Month: March 2019
Apply Now for Faculty of Color Working Group Inaugural Symposium
New England Humanities Consortium is thrilled to announce the Mellon-funded, Faculty of Color Working Group Symposium on May 10, 2019, at Wheaton College, in Norton, Massachusetts.
Funded by the Mellon Foundation and New England Humanities Consortium (NEHC), The recently formed Faculty of Color Working Group (FCWG) invites applications for a one-day, inaugural symposium at Wheaton College, MA, on May 10, 2019.
The climate of race, gender, sexuality, and class-based inhumanity in the United States and abroad disproportionately affects communities of color in their work lives, social relations, and health. In academe, despite the professional status achieved by people of color, these politics often play a significant role in their professional development opportunities (or lack thereof), job security, compensation, working environment, and health.
To respond to these issues and challenges, the Faculty of Color Working Group, part of the Mellon-funded New England Humanities Consortium (NEHC), currently invites applicants for the FCWG’s first symposium. We believe it will promote supportive professional networks and create cross-disciplinary mentorship opportunities.
This one-day symposium will feature multiple opportunities to participate in an array of interactive and networking sessions, including:
- Navigating Tenure and Promotion Processes
- Publishing Strategies including Public, Engaged, or Applied Scholarship
- Negotiating Institutional Politics
- Negotiating Demands Across the Academic Life Course
- Administrative Career Paths
- Networking and Mentoring Strategies
- Excellence in Teaching Practice
Confirmed Speakers include:
|Courtney Berger||Duke U Press|
|Crystal Williams||Boston University|
|Pawan Dhingra||Amherst College|
|Floyd Cheung||Smith College|
|Renee White||Wheaton College|
|Patricia Matthew||Montclair State University|
Please note that space will be limited to ensure a high level of interaction among all participants.
Symposium fellows will receive a $350 stipend to defray individual costs of travel. Lodging and most meals are provided. The symposium is open to faculty of all ranks.
Interested individuals should submit a brief letter of application outlining what the applicant hopes to gain by attending the workshop as well as a 2 to 3-page, abbreviated Curriculum Vitae. Please submit your materials at: UCHI@uconn.edu by April 2, 2019. To ensure proper receipt of your application you must put “FCWG SYMPOSIUM” in the subject line of your email. All fellows will be asked to complete a questionnaire relevant to planning the symposium and for identifying specific FCWG priorities moving forward. Please distribute this call widely to appropriate potential applicants and feel free to direct inquiries to Cathy Schlund-Vials (firstname.lastname@example.org) and Melina Pappademos (email@example.com)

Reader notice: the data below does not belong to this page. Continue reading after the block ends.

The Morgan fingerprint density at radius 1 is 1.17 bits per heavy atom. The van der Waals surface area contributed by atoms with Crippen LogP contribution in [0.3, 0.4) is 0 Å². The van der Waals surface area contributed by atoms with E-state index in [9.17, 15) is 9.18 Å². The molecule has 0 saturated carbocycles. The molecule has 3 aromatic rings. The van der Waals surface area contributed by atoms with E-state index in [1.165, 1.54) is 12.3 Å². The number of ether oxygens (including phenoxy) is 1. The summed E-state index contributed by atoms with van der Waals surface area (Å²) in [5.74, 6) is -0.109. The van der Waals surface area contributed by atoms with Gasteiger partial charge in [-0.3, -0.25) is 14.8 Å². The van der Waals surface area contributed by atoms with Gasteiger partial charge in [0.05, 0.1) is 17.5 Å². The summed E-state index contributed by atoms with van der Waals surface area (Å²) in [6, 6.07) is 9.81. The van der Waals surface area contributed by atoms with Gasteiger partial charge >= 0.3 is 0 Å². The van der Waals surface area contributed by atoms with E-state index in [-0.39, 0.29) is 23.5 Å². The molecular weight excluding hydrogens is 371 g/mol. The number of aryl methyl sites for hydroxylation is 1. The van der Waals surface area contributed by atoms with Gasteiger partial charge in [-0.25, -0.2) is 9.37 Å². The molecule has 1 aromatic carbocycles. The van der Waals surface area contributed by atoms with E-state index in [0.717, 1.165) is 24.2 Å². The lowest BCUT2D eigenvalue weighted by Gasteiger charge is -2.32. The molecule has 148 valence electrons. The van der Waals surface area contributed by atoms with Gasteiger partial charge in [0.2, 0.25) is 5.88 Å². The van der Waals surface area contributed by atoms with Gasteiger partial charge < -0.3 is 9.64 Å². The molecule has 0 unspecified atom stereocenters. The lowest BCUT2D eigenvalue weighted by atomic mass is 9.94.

NAH: 5 Ways Humanities Enrich Communities
National Humanities Alliance has posted an article on 5 ways the humanities enrich communities:
- Informing contemporary debates;
- Amplifying community voices and histories;
- Helping individuals and communities navigate difficult experiences;
- Expanding educational access; and
- Preserving culture in times of crisis and change.
Day of NEHC-DH at UConn
Digital Humanities & Media Studies (DHMS) at the UConn Humanities Institute will be hosting the first “Day of NEHC-DH” on May 14 at UConn.
One aim of the meeting in May is to identify from each of the 11 member institutions at least one representative to serve as a core member of our initial NEHC-DH working group. Our long-term goal is to build on the NEHC’s existing strengths by developing a solid network of DH practitioners in New England and a shared digital repository featuring collaborative, interdisciplinary research and instruction.
More details and a schedule are forthcoming.
Touba Ghadessi at Wheaton
Touba Ghadessi, Associate Professor of Art History and Associate Provost at Wheaton College, will talk about her recently published book, Portraits of Human Monsters in the Renaissance: Dwarves, Hirsutes, and Castrati as Idealized Anatomical Anomalies. It focuses on the ways in which human difference has been historically represented, categorized, and interpreted in various Italian and French courts of the Renaissance.
The talk will be available for viewing via Livestream.
The event is also open to the public, in person, at in the Holman Room of Mary Lyon Hall at Wheaton College (calendar details).
Researchers at URI Seeking Collaborators
Researchers at the University of Rhode Island are seeking possible collaborators; these collaborations may apply for NEHC seed grant funding. They are particularly interested in the following topics:
- How to change fish-eating habits
- Connecting jazz and philosophy
- Radiation and cover ups
Interested researchers at NEHC member institutions should contact Annu Palakunnathu Matthew at firstname.lastname@example.org for more details.